There is a mythological set of cats that makes its home in Celtic folklore. In Scotland, they are referred to as cait sith while in Ireland they are cait sidhe. Both versions are pronounced “caught shee” and translate into English as “fairy cat.” For the sake of simplicity, and because I’m of Irish decent, I will use “cait sidhe” for this article.
The cait sidhe are not ordinary cats, but rather fairies, witches, and other spirit-realm-type creatures taking the form of a cat. Those that have seen them describe them as being unusually large, all black cats with a spot of white fur on their chest. Generally, the cait sidhe is viewed as fearsome.
Title Image Credit: Airwolfhound via Flickr
A Few Cait Sidhe Tales from Celtic Folklore
Irusan, King of the Cats
Long ago lived a poet named Senchan Torpeist. This poet was so known for his ability to roast people with his rhymes that even Shakespeare wrote about him. Shakespeare noted that when Senchan began to criticize some mice on his kitchen table with his rhymes, they all dropped dead from shame.
On one occasion, Senchan was called to visit King Guaire (a human king). Senchan found fault in everything that the king offered him to eat. The only thing that Senchan agreed to eat was an egg, but before he could do so, a rat came and stole the egg away. This act of theft infuriated Sechan so much that he began to use his poetic skills to criticize all of the cats of the land – including (and I do believe was mentioned by name) King Irusan, the cat sidhe king of the cats.
Immediately King Irusan appeared, ferociously making his way past King Guaire’s guards. Those that were there described him as being the size of a bull, with teeth bared, and long sharpened claws. Irusan scooped up Sechan with every intent of taking him back to his lair for some criticism of his own, but he was stopped by St. Kieran. True to form, Sechan then turned his rhymes again St. Kieran for intervening.
The Farmer’s Cat
A farmer was returning home from his fields one night when he was met by a very strange sight. An unusual funeral procession was passing him by – 8 cats carrying a coffin that was draped with a royal shield and an entire parade of chanting cats following behind. The chant was some nonsense about the king of the cats being dead.
Intrigued by the sight, the farmer went into his house and immediately began to tell his wife what he had seen. He told her about all of the cats, the coffin, and the chant about the death of the king of the cats. As the story ended, the farmer’s cat who had been sleeping nearby suddenly sat up and said “Old Tom is dead? Then I must be king!” With that the cat disappeared up the chimney, never to be seen again.
Witches & Cait Sidhe
It is said that witches who are cait sidhe are able to change from human form to cat form only 8 times. A witch may choose to transform into a cat a 9th time, but then they must remain a cat forever. This legend could be the reason that cats are said to have 9 lives.
Cait Sidhe in Culture
According to Celtic folklore, a cait sidhe could steal the soul of the dead before the gods could claim it. Therefore, the Celtic people did everything they could to distract the cait sidhe from passing over the body of the dead prior to its burial. Day and night the body would be guarded during a Feille Fadalach or “late wake.” Many of these distractions played to the cait sidhe’s cat-like nature.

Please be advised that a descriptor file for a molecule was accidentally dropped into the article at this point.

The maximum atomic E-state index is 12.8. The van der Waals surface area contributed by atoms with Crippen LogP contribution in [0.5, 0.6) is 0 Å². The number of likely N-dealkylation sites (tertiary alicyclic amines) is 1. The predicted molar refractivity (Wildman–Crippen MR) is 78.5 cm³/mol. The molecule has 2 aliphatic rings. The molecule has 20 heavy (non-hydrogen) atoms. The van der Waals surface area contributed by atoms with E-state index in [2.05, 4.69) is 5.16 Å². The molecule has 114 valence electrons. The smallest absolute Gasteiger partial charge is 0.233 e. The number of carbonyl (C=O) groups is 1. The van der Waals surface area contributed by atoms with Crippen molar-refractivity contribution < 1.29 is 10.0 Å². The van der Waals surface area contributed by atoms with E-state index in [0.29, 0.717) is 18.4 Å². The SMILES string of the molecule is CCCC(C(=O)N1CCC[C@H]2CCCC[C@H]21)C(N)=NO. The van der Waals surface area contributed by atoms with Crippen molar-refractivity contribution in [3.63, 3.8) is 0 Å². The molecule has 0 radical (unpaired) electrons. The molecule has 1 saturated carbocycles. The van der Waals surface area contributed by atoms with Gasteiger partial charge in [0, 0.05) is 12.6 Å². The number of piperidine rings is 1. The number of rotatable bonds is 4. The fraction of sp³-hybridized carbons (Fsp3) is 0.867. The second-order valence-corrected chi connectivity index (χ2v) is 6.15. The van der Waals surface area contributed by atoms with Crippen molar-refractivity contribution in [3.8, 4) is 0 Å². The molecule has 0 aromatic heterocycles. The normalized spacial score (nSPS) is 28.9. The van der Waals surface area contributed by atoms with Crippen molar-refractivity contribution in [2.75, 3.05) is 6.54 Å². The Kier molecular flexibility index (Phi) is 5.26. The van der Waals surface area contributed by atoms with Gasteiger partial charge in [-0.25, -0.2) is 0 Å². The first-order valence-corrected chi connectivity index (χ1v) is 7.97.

Games that included leaping and wrestling were played because a cait sidhe would love to watch or join in with these.
- Fires were extinguished in the room the body was laid in because the cait sidhe would be attracted to the warmth.
- Catnip was spread throughout all of the rooms of the house except the room the body was in.
- Music called coronach (“laments”) was played because the cait sidhe would love to stop and dance.
- Riddles would be asked, but never entirely answered. After all, the cait sidhe would love to ponder all of the different answers proposed by guessers.
This evil practice was last observed in May of 1824 as recorded by the London Literary Gazette. It was believed that a demonic cait sidhe named Big Ears would appear and grant wishes to those who took part in the ceremony. The ceremony required 4 days and nights of successively burning cats alive.
On the night of Samhain (our Halloween), everyone was to leave a saucer of milk for the cait sidhe. When the cait sidhe came by your house, he would either leave blessings as a thank you for the treat or curse your cows because you didn’t leave him the treat.
Behind every legend lies a kernel of truth…
Legends of the cait sidhe may very well be rooted in a variety of the Scottish Wild Cat known as the Kellas Cat. The Scottish Wild Cat looks kind of like a very large house cat and is believed to be the result of a wildcat and domestic cat mating. Typically, the Scottish Wild Cat is found in Tabby pattern, but there is a genetic variance that produces the Kellas Cat – a Scottish Wild Cat with pure black fur. These cats are known for being incredible hunters and ferociously territorial. They are heavily endangered; According to the Scottish Wildcat Association, only 100 remain.
What magical powers would your cat have if he/she could have magical powers?
Sources & Digging Deeper